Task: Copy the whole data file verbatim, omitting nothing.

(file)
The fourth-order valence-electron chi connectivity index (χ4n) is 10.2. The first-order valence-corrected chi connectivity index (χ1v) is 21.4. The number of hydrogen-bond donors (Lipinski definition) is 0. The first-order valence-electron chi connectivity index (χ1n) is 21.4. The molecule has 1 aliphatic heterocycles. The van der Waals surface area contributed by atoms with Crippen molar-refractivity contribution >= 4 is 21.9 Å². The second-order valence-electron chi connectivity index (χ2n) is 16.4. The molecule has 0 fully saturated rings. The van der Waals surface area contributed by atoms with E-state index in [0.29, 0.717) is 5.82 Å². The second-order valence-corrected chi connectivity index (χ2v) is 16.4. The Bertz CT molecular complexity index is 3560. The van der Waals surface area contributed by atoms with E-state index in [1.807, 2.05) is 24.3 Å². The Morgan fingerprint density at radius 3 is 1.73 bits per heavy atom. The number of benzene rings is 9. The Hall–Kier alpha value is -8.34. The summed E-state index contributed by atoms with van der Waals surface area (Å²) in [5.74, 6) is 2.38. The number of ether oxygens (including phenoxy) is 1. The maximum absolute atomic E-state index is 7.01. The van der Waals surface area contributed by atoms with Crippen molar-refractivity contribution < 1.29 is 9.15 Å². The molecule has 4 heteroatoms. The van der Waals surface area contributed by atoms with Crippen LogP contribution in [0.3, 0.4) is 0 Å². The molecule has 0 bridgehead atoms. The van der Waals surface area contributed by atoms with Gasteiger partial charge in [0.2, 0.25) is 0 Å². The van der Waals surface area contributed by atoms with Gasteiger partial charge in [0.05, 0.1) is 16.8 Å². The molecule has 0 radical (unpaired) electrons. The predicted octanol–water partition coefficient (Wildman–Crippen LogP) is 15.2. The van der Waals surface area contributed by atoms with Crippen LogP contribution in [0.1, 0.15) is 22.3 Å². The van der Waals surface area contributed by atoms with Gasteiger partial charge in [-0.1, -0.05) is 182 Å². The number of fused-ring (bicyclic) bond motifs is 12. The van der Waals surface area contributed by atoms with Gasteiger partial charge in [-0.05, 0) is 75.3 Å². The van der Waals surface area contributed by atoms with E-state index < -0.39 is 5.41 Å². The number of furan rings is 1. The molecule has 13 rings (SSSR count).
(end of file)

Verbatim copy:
The fourth-order valence-electron chi connectivity index (χ4n) is 10.2. The first-order valence-corrected chi connectivity index (χ1v) is 21.4. The number of hydrogen-bond donors (Lipinski definition) is 0. The first-order valence-electron chi connectivity index (χ1n) is 21.4. The molecule has 1 aliphatic heterocycles. The van der Waals surface area contributed by atoms with Crippen molar-refractivity contribution >= 4 is 21.9 Å². The second-order valence-electron chi connectivity index (χ2n) is 16.4. The molecule has 0 fully saturated rings. The van der Waals surface area contributed by atoms with E-state index in [0.29, 0.717) is 5.82 Å². The second-order valence-corrected chi connectivity index (χ2v) is 16.4. The Bertz CT molecular complexity index is 3560. The van der Waals surface area contributed by atoms with E-state index in [1.807, 2.05) is 24.3 Å². The Morgan fingerprint density at radius 3 is 1.73 bits per heavy atom. The number of benzene rings is 9. The Hall–Kier alpha value is -8.34. The summed E-state index contributed by atoms with van der Waals surface area (Å²) in [5.74, 6) is 2.38. The number of ether oxygens (including phenoxy) is 1. The maximum absolute atomic E-state index is 7.01. The van der Waals surface area contributed by atoms with Crippen molar-refractivity contribution < 1.29 is 9.15 Å². The molecule has 4 heteroatoms. The van der Waals surface area contributed by atoms with Crippen LogP contribution in [0.3, 0.4) is 0 Å². The molecule has 0 bridgehead atoms. The van der Waals surface area contributed by atoms with Gasteiger partial charge in [0.2, 0.25) is 0 Å². The van der Waals surface area contributed by atoms with Gasteiger partial charge in [0.05, 0.1) is 16.8 Å². The molecule has 0 radical (unpaired) electrons. The predicted octanol–water partition coefficient (Wildman–Crippen LogP) is 15.2. The van der Waals surface area contributed by atoms with Crippen LogP contribution in [0.1, 0.15) is 22.3 Å². The van der Waals surface area contributed by atoms with Gasteiger partial charge in [-0.1, -0.05) is 182 Å². The number of fused-ring (bicyclic) bond motifs is 12. The van der Waals surface area contributed by atoms with Gasteiger partial charge in [-0.05, 0) is 75.3 Å². The van der Waals surface area contributed by atoms with E-state index < -0.39 is 5.41 Å². The number of furan rings is 1. The molecule has 13 rings (SSSR count).